Paul Howard (writer)

For other people named Paul Howard, see Paul Howard (disambiguation).
Paul Howard
Born (1971-01-06) January 6, 1971
London, United Kingdom
Pen name Ross O'Carroll-Kelly
Occupation novelist, playwright, journalist
Language English
Nationality Irish
Ethnicity Irish
Citizenship Republic of Ireland
Genre Comic novel
Notable works Ross O'Carroll-Kelly
Years active 1998–
Spouse Mary McCarthy[1]

Paul Howard (born 6 January 1971)[2] is a multi award-winning journalist, author and comedy writer. He is best known as the creator of the cult character, Ross O'Carroll-Kelly a fictional rugby jock whose exploits have been the subject of fourteen novels that have sold one million copies in Ireland. He was named National Newspapers of Ireland Columnist of the Year in 2013 for his weekly column in The Irish Times on Saturday written under the Ross O'Carroll-Kelly pseudonym. The column began in the sports pages of The Sunday Tribune in January 1998. The inspiration for the columns first came from a nonfiction article Howard was researching on Leinster schools rugby. The information he had gathered on the social activities engaged in by the young rugby players was unprintable for legal reasons; instead, Howard decided to use the material to inspire a set of characters (including Ross) attending the fictional school of "Castlerock".

He is the author of three plays – The Last Days of the Celtic Tiger in 2007 and Between Foxrock and a Hard Place in 2010 and Breaking Dad in 2014 – as well as the hugely successful 2012 puppet-based Anglo the Musical.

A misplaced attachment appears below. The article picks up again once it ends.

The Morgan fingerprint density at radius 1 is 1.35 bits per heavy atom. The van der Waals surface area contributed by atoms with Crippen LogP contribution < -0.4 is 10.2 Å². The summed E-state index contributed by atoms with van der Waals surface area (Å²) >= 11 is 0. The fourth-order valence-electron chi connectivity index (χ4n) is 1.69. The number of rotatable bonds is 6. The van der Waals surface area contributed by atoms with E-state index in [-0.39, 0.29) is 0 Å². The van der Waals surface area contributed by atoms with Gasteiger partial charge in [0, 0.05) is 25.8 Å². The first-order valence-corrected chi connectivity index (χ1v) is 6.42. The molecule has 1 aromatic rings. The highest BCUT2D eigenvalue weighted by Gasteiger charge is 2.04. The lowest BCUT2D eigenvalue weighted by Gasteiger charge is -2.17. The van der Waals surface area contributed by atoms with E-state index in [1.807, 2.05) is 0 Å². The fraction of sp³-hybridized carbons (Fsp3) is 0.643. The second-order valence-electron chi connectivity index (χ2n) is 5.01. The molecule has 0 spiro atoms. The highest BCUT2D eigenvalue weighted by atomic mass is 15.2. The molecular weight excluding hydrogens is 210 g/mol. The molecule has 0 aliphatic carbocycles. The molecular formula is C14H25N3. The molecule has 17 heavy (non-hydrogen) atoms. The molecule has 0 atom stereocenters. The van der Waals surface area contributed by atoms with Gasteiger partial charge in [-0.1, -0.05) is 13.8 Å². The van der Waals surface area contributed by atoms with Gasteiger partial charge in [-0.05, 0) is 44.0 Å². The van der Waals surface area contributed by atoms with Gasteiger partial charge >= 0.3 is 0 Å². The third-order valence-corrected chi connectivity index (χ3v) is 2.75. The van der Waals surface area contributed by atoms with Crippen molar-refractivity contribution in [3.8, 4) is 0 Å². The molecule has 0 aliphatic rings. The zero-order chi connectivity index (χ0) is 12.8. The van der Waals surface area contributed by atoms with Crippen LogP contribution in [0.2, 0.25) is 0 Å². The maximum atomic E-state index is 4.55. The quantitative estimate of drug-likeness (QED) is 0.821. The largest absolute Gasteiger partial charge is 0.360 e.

His first non-Ross-related venture into fiction – Triggs – The Autobiography of Roy Keane’s Dog – was a number one bestseller in 2012 and was short listed for an Irish Book Award.

He is a three-time Irish Book Award winner, collecting the Best Popular Fiction prize in 2007 for Should Have Got Off at Sydney Parade, in 2010 for The Oh My God Delusion and in 2013 for Downturn Abbey (each parts of the Ross O'Carroll-Kelly series).

He has also written comedy for radio and television and was part of the writing teams for two series of two RTÉ comedy sketch shows in the autumns of 2012 and 2013, Irish Pictorial Weekly and The Mario Rosenstock Show. He also appeared in a number of sketches in Irish Pictorial Weekly. The second series of Irish Pictorial Weekly was nominated for and Irish Film and Television Award in 2014.

Howard worked for sixteen years as a journalist, mostly for The Sunday Tribune, first in news and later as one of Ireland’s most respected sportswriters. He was The Sunday Tribune's chief sportswriter and was one of the first to question the achievements of Michelle Smith de Bruin. He covered two Olympics, a World Cup and numerous major sporting events. He was named Sports Journalist of the Year in the 1998 Irish Media Awards for an investigation into eating disorders among Irish athletes and an interview with the disgraced former sprinter, Ben Johnson. He was also shortlisted for the award in 2002, 2003 and 2004.

He has written several nonfiction books, including The Joy, an account of life in Mountjoy Prison, The Gaffers: Mick McCarthy, Roy Keane and the Team they Built, an account of the McCarthy–Keane clash during the run-up to the 2002 World Cup. He also ghostwrote the autobiographies of boxer Stephen Collins (Celtic Warrior) and broadcaster George Hook ("Time Added On").

He is the author of the biography of Tara Browne titled "I Read the News Today, Oh Boy" which was published in October, 2016.


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